Susan Frances, JazzTimes.com, November,says ... Hines exhibits an intuitive nature when it comes to punctuating her notes and making distinctive accents that intensify the mood of her music. Her new CD, This Heart Of Mine is a collection of original tunes and covers that demonstrate her ability to mold expressive vignettes and bridge her vamps and counterpoints... Her notations depict her emotions even as she covers compositions written by Cole Porter and Duke Ellington. At times, her sequences are embroiling, and at other moments they exhibit a serenity along the ruminations. Hines’ playing creates an imaginary world as she looms cascading falls and melodic swells in the piano keys producing settings which are conducive for deep contemplation and transition into unbridled fun around the corner. She travels through a gamut of musical ideas that honor the giants in jazz while infusing harmonious style changes in American standards.
Hines’ interpretation of Duke Ellington’s number “Reflections In D” shimmers with the glossy resonance of a harp as she merges the ambling riffs with fringes of moonlight-embossed strokes inspired by John Lennon’s “Across The Universe.” ...closing the album with Ralph Towner’s “Icarus” giving the illusion that her piano keys are gently flying through the air.
Artists often say that they play with passion and it shows with Pamela Hines. She wears that passion on her sleeves as her notes depict what she is going through like an autobiography set to music. This Heart Of Mine bares pieces of Hines’ soul even as she covers other artists works making their material a reflection of herself.
On 2007 release, Return:
By Dan McClenaghan
You could call Pamela Hines a mainstream pianist, but that word “mainstream” suggests a limiting category and might draw a rather static map and restrict your expectations. What's the old rule of semantics? The map is not the territory. Or how about: the category is not the sound.
While Hines, on this (mostly) trio outing, fits into the mainstream category, she freshens up the approach and makes it sound as vital and boundary-stretching today as Bill Evans did throughout his career.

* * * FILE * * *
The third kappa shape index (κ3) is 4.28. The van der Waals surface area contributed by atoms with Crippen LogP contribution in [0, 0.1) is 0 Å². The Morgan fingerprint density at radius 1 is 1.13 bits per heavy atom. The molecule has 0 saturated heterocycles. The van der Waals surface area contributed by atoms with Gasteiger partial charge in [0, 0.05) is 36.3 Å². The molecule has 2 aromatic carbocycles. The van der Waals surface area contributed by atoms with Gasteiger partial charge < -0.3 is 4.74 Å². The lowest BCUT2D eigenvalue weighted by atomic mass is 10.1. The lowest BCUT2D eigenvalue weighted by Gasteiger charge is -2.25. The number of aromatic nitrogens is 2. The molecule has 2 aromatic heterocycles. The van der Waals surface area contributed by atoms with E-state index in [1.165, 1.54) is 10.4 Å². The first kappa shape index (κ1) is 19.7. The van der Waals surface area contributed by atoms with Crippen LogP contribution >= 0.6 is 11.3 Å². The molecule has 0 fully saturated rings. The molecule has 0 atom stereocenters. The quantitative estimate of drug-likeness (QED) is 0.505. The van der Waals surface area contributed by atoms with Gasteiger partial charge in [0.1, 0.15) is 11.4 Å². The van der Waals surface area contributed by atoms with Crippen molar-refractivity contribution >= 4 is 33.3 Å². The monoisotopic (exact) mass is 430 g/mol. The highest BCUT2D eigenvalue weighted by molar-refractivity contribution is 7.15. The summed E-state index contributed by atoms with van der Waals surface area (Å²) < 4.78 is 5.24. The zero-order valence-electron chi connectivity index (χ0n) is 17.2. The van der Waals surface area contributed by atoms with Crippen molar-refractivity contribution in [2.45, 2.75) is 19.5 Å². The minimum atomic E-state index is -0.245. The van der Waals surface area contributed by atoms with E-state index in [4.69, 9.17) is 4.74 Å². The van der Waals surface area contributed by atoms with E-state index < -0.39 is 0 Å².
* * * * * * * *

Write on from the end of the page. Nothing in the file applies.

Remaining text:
The pianist is joined on Return by bassist John Lockwood and drummer Bob Gullotti, the team that made their previous disc, Drop 2 (Spice Rack, 2006), such a success. This is piano trio in the Bill Evans mode: interactive and democratic, plying its seamless teamwork through a set of classic tunes that haven't been over-worked in the jazz canon: the tender and indescribably lovely “I'm Through With Love” (Kahn/Malneck/Livingston), Cedar Walton's “Ojos de Rojo, Rodger and Hart's “My Heart Stood Still.”
Hines' style is characterized by complex harmonies and an often zingy, lyrical melodicism, and a deft touch with dynamics that gives new breath to the non-originals on the disc. But Hines is also a prolific and skilled composer, slipping in three tunes of her own—”Return,” “Very,” and “Ward One”—that rise above the covers.
The highlight on Drop 2 was the trio's take on The Beatles' “I Will,” one of Paul McCartney's prettiest melodies—and a seemingly unlikely vehicle for a jazz outing. The highlights on Return are any one of the Hines originals, two of which—the title tune and “Very”—feature tenor saxophonist Jerry Bergonzi, who now seems to be getting more well-deserved recognition after the release of his Tenorist (Savant Records, 2007). The Hines trio and “The Tenorist” are a magical pairing, with Bergonzi tearing into the Hines tunes and giving the sound more of an edge, more of a sense of the unexpected coming at you. And whether it's the saxophonist fitting into the trio's groove or vice-versa is anybody's guess; but bottom line, it's a great quartet that deserves a full CD's worth of sound.
With Return Pamela Hines soars into the territory of the top piano trios.